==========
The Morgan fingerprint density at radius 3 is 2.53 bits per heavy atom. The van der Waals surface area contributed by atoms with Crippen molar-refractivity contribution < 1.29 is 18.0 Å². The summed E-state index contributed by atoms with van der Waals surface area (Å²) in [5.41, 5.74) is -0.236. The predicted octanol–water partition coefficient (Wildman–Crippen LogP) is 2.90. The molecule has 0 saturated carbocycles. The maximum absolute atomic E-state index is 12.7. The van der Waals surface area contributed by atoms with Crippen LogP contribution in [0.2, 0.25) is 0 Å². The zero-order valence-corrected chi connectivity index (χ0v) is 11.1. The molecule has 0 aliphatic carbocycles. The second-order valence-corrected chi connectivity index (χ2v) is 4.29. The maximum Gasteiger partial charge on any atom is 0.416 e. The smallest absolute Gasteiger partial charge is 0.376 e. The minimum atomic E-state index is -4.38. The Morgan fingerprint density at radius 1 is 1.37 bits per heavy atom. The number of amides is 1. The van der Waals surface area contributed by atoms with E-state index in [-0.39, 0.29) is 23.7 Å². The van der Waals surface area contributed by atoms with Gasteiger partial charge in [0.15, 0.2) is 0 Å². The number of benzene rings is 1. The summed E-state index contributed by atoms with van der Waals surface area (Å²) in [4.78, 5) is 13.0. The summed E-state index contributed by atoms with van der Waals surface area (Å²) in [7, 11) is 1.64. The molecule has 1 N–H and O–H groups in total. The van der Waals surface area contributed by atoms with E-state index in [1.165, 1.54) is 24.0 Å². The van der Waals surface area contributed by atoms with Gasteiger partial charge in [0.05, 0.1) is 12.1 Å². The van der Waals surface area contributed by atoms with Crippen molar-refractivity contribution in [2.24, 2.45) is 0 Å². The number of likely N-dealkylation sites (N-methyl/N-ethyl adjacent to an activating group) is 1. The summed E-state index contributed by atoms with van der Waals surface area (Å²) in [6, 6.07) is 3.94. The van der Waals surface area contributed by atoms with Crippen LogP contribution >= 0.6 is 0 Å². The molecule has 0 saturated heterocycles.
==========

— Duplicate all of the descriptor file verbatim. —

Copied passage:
The Morgan fingerprint density at radius 3 is 2.53 bits per heavy atom. The van der Waals surface area contributed by atoms with Crippen molar-refractivity contribution < 1.29 is 18.0 Å². The summed E-state index contributed by atoms with van der Waals surface area (Å²) in [5.41, 5.74) is -0.236. The predicted octanol–water partition coefficient (Wildman–Crippen LogP) is 2.90. The molecule has 0 saturated carbocycles. The maximum absolute atomic E-state index is 12.7. The van der Waals surface area contributed by atoms with Crippen LogP contribution in [0.2, 0.25) is 0 Å². The zero-order valence-corrected chi connectivity index (χ0v) is 11.1. The molecule has 0 aliphatic carbocycles. The second-order valence-corrected chi connectivity index (χ2v) is 4.29. The maximum Gasteiger partial charge on any atom is 0.416 e. The smallest absolute Gasteiger partial charge is 0.376 e. The minimum atomic E-state index is -4.38. The Morgan fingerprint density at radius 1 is 1.37 bits per heavy atom. The number of amides is 1. The van der Waals surface area contributed by atoms with E-state index in [-0.39, 0.29) is 23.7 Å². The van der Waals surface area contributed by atoms with Gasteiger partial charge in [0.15, 0.2) is 0 Å². The number of benzene rings is 1. The summed E-state index contributed by atoms with van der Waals surface area (Å²) in [4.78, 5) is 13.0. The summed E-state index contributed by atoms with van der Waals surface area (Å²) in [7, 11) is 1.64. The molecule has 1 N–H and O–H groups in total. The van der Waals surface area contributed by atoms with E-state index in [1.165, 1.54) is 24.0 Å². The van der Waals surface area contributed by atoms with Gasteiger partial charge in [0.05, 0.1) is 12.1 Å². The van der Waals surface area contributed by atoms with Crippen molar-refractivity contribution in [2.24, 2.45) is 0 Å². The number of likely N-dealkylation sites (N-methyl/N-ethyl adjacent to an activating group) is 1. The summed E-state index contributed by atoms with van der Waals surface area (Å²) in [6, 6.07) is 3.94. The van der Waals surface area contributed by atoms with Crippen LogP contribution >= 0.6 is 0 Å². The molecule has 0 saturated heterocycles.